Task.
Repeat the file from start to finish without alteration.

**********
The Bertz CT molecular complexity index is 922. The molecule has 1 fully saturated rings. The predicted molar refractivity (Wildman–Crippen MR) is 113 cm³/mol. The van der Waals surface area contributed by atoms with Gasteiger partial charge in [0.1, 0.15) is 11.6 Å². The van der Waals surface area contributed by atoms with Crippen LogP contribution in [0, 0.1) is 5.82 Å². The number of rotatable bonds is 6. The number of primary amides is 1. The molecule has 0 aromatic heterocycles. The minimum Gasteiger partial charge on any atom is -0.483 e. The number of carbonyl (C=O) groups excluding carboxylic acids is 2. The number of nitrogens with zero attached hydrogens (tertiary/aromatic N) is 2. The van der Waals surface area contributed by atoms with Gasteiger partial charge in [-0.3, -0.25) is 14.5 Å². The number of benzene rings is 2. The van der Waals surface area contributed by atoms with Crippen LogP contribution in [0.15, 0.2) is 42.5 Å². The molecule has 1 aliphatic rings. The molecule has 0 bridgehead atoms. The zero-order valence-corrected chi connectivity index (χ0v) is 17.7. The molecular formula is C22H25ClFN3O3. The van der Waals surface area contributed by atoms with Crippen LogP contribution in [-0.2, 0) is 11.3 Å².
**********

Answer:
The Bertz CT molecular complexity index is 922. The molecule has 1 fully saturated rings. The predicted molar refractivity (Wildman–Crippen MR) is 113 cm³/mol. The van der Waals surface area contributed by atoms with Gasteiger partial charge in [0.1, 0.15) is 11.6 Å². The van der Waals surface area contributed by atoms with Crippen LogP contribution in [0, 0.1) is 5.82 Å². The number of rotatable bonds is 6. The number of primary amides is 1. The molecule has 0 aromatic heterocycles. The minimum Gasteiger partial charge on any atom is -0.483 e. The number of carbonyl (C=O) groups excluding carboxylic acids is 2. The number of nitrogens with zero attached hydrogens (tertiary/aromatic N) is 2. The van der Waals surface area contributed by atoms with Gasteiger partial charge in [-0.3, -0.25) is 14.5 Å². The number of benzene rings is 2. The van der Waals surface area contributed by atoms with Crippen LogP contribution in [0.15, 0.2) is 42.5 Å². The molecule has 1 aliphatic rings. The molecule has 0 bridgehead atoms. The zero-order valence-corrected chi connectivity index (χ0v) is 17.7. The molecular formula is C22H25ClFN3O3. The van der Waals surface area contributed by atoms with Crippen LogP contribution in [-0.2, 0) is 11.3 Å².